Texas Governor Greg Abbott celebrated the enactment of the Save Women's Sports Act. The ceremony featured renowned swimmers Riley Gaines and Paula Scanlan.
Abbott signed SB 15 into law in June, which prohibits college athletes from competing on teams that do not match their birth sex, but this Monday, he decided to do a ceremonial signing.
The event was held at the Texas Women's Hall of Fame on the campus of Texas Woman's University and was attended by several legislators in addition to Gaines and Scanlan, two prominent former college swimmers who experienced the discomfort and disadvantage of having a transgender athlete on women's teams.
"Women have thrived under college sports in America (...) They've learned how to hone skills and then translate them into successful careers and families. Those attributes which are byproducts of women's college sports will not be destroyed in the state of Texas," the governor said during the ceremony.
Shortly after that, it was the sportswomen's turn to speak. "It's pretty amazing that this law is even necessary. If you have eyes and a brain and any amount of common sense you can easily comprehend the fact that men on average, and this is a fact, are taller, stronger, are powerful, can jump higher than women. It's biological reality, but unfortunately, we live in such a time where it is somehow controversial to say men and women are different," Gaines said, noting that "by allowing male athletes to displace female athletes in the pool or on the track and field or on that podium, the NCAA and its member colleges intentionally discriminate on the basis of sex."
Meanwhile, Scalan recalled how uncomfortable she felt when she was forced to "accept" Lia Thomas, a transgender student-athlete at the University of Pennsylvania, onto her team. "When my teammates and I tried to voice our concerns to the athletic department, we were told that Lia's swimming was nonnegotiable, and we were offered psychological services to reeducate us into accepting the idea of Thomas competing and undressing beside us. We the women were the problem, not the victims," she said.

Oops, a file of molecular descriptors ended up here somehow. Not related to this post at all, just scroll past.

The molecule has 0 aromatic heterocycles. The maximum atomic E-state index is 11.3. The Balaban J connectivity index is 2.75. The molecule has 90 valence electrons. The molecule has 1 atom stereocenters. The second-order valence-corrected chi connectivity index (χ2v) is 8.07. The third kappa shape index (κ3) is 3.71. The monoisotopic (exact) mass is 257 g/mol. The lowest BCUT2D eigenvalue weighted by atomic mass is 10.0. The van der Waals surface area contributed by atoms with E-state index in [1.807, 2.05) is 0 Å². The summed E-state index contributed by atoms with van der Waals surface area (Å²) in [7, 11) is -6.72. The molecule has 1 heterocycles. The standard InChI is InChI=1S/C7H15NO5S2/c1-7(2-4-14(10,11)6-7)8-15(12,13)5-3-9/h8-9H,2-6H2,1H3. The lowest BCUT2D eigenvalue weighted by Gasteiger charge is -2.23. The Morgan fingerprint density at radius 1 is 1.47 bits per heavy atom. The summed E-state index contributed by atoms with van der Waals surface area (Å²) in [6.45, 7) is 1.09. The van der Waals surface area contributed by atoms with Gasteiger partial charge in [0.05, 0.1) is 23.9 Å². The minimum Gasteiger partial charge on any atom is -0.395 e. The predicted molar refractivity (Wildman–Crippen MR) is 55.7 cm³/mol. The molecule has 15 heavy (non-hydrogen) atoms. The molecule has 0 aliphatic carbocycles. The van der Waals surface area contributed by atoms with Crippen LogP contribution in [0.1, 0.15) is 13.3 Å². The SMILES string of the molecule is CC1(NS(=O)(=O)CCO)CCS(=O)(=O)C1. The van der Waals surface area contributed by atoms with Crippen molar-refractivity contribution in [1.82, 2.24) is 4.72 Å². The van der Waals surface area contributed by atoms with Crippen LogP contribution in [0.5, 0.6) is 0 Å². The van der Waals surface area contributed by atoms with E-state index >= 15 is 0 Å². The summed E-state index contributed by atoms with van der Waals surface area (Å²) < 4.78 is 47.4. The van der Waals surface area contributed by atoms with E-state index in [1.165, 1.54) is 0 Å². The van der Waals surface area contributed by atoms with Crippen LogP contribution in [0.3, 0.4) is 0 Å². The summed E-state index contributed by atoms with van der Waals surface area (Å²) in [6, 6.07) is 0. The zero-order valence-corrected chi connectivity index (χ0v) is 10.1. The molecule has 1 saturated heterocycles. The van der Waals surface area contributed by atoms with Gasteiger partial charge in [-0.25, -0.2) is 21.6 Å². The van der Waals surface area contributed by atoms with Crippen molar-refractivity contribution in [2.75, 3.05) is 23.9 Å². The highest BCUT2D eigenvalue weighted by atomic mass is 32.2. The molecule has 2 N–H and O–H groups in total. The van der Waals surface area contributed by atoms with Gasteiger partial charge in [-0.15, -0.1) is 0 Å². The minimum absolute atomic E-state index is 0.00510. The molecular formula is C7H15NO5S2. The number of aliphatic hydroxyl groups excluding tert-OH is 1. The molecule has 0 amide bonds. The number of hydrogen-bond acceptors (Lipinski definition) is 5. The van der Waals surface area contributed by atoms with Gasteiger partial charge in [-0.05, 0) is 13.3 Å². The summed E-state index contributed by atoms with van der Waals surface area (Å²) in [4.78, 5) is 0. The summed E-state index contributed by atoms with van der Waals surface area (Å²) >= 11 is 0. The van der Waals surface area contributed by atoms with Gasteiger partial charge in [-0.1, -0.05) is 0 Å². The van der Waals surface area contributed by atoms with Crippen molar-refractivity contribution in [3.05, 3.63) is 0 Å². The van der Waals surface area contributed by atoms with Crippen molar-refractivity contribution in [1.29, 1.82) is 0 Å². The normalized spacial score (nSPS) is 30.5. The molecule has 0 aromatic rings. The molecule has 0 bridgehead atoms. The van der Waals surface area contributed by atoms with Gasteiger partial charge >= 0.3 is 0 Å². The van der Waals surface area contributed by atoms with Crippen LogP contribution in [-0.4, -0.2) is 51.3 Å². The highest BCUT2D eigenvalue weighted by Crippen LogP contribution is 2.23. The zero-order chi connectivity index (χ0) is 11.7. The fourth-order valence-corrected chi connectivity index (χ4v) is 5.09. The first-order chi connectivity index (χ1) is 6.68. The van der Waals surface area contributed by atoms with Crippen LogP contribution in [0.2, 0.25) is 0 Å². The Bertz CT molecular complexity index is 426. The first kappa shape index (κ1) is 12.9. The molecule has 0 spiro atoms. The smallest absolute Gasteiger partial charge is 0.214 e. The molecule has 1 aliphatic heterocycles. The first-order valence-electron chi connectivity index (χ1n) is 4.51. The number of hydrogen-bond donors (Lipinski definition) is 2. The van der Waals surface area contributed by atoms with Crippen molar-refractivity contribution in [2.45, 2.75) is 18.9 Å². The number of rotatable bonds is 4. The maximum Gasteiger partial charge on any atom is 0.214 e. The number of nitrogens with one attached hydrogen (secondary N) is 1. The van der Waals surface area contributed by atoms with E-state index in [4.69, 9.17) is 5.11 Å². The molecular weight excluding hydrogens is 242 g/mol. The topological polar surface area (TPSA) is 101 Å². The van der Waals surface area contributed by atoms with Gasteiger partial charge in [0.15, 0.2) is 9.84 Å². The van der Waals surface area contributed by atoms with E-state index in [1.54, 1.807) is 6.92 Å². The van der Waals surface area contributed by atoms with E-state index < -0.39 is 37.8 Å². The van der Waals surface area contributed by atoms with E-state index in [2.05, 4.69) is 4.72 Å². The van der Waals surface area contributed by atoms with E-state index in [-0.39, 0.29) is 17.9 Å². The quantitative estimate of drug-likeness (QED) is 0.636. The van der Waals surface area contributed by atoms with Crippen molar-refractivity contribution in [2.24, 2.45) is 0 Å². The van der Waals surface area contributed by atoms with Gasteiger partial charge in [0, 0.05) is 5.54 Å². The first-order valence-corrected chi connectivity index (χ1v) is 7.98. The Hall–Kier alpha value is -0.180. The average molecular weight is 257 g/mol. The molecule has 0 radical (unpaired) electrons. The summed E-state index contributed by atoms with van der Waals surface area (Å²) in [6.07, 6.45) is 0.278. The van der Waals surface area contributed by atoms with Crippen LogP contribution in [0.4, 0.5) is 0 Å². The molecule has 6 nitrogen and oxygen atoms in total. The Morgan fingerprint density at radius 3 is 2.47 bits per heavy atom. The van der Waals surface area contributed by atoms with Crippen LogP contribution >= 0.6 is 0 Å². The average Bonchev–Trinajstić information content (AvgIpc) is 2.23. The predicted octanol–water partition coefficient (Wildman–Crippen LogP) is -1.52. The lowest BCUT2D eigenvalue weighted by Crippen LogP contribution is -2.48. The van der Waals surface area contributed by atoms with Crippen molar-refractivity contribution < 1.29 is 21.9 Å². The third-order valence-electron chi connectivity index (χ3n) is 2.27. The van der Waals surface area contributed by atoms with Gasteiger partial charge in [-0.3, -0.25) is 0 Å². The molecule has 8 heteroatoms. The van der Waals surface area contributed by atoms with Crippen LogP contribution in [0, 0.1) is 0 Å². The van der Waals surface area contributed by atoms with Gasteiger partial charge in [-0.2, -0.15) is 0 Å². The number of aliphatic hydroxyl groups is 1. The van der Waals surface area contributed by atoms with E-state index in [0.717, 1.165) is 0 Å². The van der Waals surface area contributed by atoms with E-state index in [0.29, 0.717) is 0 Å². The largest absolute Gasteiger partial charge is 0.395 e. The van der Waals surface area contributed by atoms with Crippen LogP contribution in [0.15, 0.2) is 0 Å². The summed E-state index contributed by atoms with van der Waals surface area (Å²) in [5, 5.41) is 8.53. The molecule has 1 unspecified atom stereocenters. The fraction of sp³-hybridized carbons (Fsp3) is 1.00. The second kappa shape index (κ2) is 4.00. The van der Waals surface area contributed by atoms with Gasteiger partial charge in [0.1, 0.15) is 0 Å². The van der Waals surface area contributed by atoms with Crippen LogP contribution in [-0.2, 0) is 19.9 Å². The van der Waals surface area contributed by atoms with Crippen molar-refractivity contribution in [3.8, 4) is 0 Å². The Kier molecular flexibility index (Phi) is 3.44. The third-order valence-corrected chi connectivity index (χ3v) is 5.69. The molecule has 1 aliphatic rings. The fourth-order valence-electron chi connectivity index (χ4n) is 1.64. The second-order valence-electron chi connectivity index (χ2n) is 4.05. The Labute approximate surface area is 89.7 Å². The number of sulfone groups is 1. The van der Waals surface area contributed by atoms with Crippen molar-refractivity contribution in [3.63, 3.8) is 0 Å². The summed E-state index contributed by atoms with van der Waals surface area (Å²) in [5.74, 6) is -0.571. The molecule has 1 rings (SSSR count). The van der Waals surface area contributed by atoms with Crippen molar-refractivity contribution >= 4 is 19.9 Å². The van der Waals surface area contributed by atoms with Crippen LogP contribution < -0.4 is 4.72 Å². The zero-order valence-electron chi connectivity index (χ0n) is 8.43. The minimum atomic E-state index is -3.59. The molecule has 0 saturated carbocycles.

Women have thrived under college sports.
They've mastered discipline, spurred drive, & cast visions to achieve greatness.
We won’t allow that to be jeopardized in Texas. pic.twitter.com/P8GcB95c4s
— Greg Abbott (@GregAbbott_TX) August 7, 2023
Basketball player appreciates law
Kassidy Comer, a basketball player at Texas Midwestern State University Texas (MSU), wanted to thank the governor for protecting women's sports. "As someone who has seen the apparent differences in playing with men and women, I cannot express enough gratitude to Governor Abbott and all of the Texas legislature who got this bill passed. Protecting women and girls in sports ensures equal opportunity to excel in the sports that we love. Thank you, Governor Abbott!" she said.
While the event was taking place, a group protested in front of the building, claiming that the new law discriminates against the LGBTQ community. According to reports, the demonstration turned vulgar and violent when protesters began throwing bottles, spitting in other people's faces and even shouting obscenities at minors.
Apparently protecting women’s sports in Texas is so controversial that a crowd spitting and yelling at anyone that exits is necessary. All exits were blocked by the protest. @GregAbbott_TX still did a wonderful thing for women today and I am so appreciative for his hard work. pic.twitter.com/TvGSCsKgw2
— Paula Scanlan (@PaulaYScanlan) August 7, 2023
DISGUSTING: Protestors targeted young girls outside of the signing of the #SaveWomensSports Act in Texas.
Girls, as young as 5, were harassed & called vulgar names, all for joining the celebration of protecting equal athletic opportunity. pic.twitter.com/QdPFpThq6L
— Independent Women's Voice (@IWV) August 7, 2023